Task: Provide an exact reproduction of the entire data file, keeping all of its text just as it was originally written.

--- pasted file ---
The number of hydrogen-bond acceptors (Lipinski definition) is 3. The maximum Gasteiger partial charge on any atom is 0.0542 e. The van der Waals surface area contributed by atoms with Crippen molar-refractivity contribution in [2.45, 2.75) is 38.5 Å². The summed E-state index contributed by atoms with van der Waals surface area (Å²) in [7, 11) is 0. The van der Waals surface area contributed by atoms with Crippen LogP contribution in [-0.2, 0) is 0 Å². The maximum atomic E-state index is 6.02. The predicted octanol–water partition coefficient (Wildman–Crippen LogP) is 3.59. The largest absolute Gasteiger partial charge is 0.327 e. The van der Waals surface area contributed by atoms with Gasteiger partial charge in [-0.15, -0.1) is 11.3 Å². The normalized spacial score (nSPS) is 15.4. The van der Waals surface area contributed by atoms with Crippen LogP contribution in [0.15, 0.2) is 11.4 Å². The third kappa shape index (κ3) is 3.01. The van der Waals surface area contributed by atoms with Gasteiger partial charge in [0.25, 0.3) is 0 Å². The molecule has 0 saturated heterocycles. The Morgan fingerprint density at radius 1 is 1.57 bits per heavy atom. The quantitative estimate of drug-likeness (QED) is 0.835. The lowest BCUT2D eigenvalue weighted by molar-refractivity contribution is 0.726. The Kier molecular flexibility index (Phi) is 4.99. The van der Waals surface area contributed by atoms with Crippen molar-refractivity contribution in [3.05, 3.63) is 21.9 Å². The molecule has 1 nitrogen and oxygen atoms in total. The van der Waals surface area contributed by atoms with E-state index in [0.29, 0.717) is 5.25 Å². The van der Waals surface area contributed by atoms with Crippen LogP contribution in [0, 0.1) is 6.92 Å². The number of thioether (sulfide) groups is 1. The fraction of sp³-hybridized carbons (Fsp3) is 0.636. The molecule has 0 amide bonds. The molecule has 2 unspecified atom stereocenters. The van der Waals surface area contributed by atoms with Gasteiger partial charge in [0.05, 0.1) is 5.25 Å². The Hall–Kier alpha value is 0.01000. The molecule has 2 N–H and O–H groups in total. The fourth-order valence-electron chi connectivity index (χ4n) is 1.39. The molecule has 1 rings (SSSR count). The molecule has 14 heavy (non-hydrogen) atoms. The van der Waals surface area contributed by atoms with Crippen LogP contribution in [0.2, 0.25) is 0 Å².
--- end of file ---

The number of hydrogen-bond acceptors (Lipinski definition) is 3. The maximum Gasteiger partial charge on any atom is 0.0542 e. The van der Waals surface area contributed by atoms with Crippen molar-refractivity contribution in [2.45, 2.75) is 38.5 Å². The summed E-state index contributed by atoms with van der Waals surface area (Å²) in [7, 11) is 0. The van der Waals surface area contributed by atoms with Crippen LogP contribution in [-0.2, 0) is 0 Å². The maximum atomic E-state index is 6.02. The predicted octanol–water partition coefficient (Wildman–Crippen LogP) is 3.59. The largest absolute Gasteiger partial charge is 0.327 e. The van der Waals surface area contributed by atoms with Gasteiger partial charge in [-0.15, -0.1) is 11.3 Å². The normalized spacial score (nSPS) is 15.4. The van der Waals surface area contributed by atoms with Crippen LogP contribution in [0.15, 0.2) is 11.4 Å². The third kappa shape index (κ3) is 3.01. The van der Waals surface area contributed by atoms with Gasteiger partial charge in [0.25, 0.3) is 0 Å². The molecule has 0 saturated heterocycles. The Morgan fingerprint density at radius 1 is 1.57 bits per heavy atom. The quantitative estimate of drug-likeness (QED) is 0.835. The lowest BCUT2D eigenvalue weighted by molar-refractivity contribution is 0.726. The Kier molecular flexibility index (Phi) is 4.99. The van der Waals surface area contributed by atoms with Crippen molar-refractivity contribution in [3.05, 3.63) is 21.9 Å². The molecule has 1 nitrogen and oxygen atoms in total. The van der Waals surface area contributed by atoms with E-state index in [0.29, 0.717) is 5.25 Å². The van der Waals surface area contributed by atoms with Crippen LogP contribution in [0, 0.1) is 6.92 Å². The number of thioether (sulfide) groups is 1. The fraction of sp³-hybridized carbons (Fsp3) is 0.636. The molecule has 0 amide bonds. The molecule has 2 unspecified atom stereocenters. The van der Waals surface area contributed by atoms with Gasteiger partial charge in [0.05, 0.1) is 5.25 Å². The Hall–Kier alpha value is 0.01000. The molecule has 2 N–H and O–H groups in total. The fourth-order valence-electron chi connectivity index (χ4n) is 1.39. The molecule has 1 rings (SSSR count). The molecule has 14 heavy (non-hydrogen) atoms. The van der Waals surface area contributed by atoms with Crippen LogP contribution in [0.2, 0.25) is 0 Å².